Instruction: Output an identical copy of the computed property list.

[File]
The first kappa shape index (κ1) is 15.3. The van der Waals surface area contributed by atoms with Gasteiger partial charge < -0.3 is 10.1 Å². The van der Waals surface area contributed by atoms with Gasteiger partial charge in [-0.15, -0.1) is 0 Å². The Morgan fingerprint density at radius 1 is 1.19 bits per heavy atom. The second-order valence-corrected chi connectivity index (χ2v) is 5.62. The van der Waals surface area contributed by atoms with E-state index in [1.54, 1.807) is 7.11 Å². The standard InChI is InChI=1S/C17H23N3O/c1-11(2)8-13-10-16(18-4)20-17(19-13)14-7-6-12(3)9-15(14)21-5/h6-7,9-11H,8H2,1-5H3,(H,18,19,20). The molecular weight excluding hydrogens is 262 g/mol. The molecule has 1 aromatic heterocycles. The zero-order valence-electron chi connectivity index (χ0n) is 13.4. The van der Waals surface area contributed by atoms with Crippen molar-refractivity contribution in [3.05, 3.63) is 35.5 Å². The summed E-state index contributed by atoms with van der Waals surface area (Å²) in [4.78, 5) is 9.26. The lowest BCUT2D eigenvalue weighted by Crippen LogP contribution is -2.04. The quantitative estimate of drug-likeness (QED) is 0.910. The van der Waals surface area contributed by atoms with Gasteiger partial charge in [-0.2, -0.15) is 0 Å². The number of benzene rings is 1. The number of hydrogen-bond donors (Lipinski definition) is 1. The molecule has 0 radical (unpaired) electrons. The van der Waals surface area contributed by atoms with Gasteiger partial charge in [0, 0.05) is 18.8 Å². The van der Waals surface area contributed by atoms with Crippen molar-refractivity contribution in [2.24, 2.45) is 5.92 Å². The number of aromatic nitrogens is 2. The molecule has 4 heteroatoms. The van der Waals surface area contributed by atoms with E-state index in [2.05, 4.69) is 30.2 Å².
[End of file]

The first kappa shape index (κ1) is 15.3. The van der Waals surface area contributed by atoms with Gasteiger partial charge < -0.3 is 10.1 Å². The van der Waals surface area contributed by atoms with Gasteiger partial charge in [-0.15, -0.1) is 0 Å². The Morgan fingerprint density at radius 1 is 1.19 bits per heavy atom. The second-order valence-corrected chi connectivity index (χ2v) is 5.62. The van der Waals surface area contributed by atoms with E-state index in [1.54, 1.807) is 7.11 Å². The standard InChI is InChI=1S/C17H23N3O/c1-11(2)8-13-10-16(18-4)20-17(19-13)14-7-6-12(3)9-15(14)21-5/h6-7,9-11H,8H2,1-5H3,(H,18,19,20). The molecular weight excluding hydrogens is 262 g/mol. The molecule has 1 aromatic heterocycles. The zero-order valence-electron chi connectivity index (χ0n) is 13.4. The van der Waals surface area contributed by atoms with Crippen molar-refractivity contribution in [3.05, 3.63) is 35.5 Å². The summed E-state index contributed by atoms with van der Waals surface area (Å²) in [4.78, 5) is 9.26. The lowest BCUT2D eigenvalue weighted by Crippen LogP contribution is -2.04. The quantitative estimate of drug-likeness (QED) is 0.910. The van der Waals surface area contributed by atoms with Gasteiger partial charge in [-0.2, -0.15) is 0 Å². The number of benzene rings is 1. The number of hydrogen-bond donors (Lipinski definition) is 1. The molecule has 0 radical (unpaired) electrons. The van der Waals surface area contributed by atoms with Gasteiger partial charge in [0, 0.05) is 18.8 Å². The van der Waals surface area contributed by atoms with Crippen molar-refractivity contribution in [2.24, 2.45) is 5.92 Å². The number of aromatic nitrogens is 2. The molecule has 4 heteroatoms. The van der Waals surface area contributed by atoms with E-state index in [2.05, 4.69) is 30.2 Å².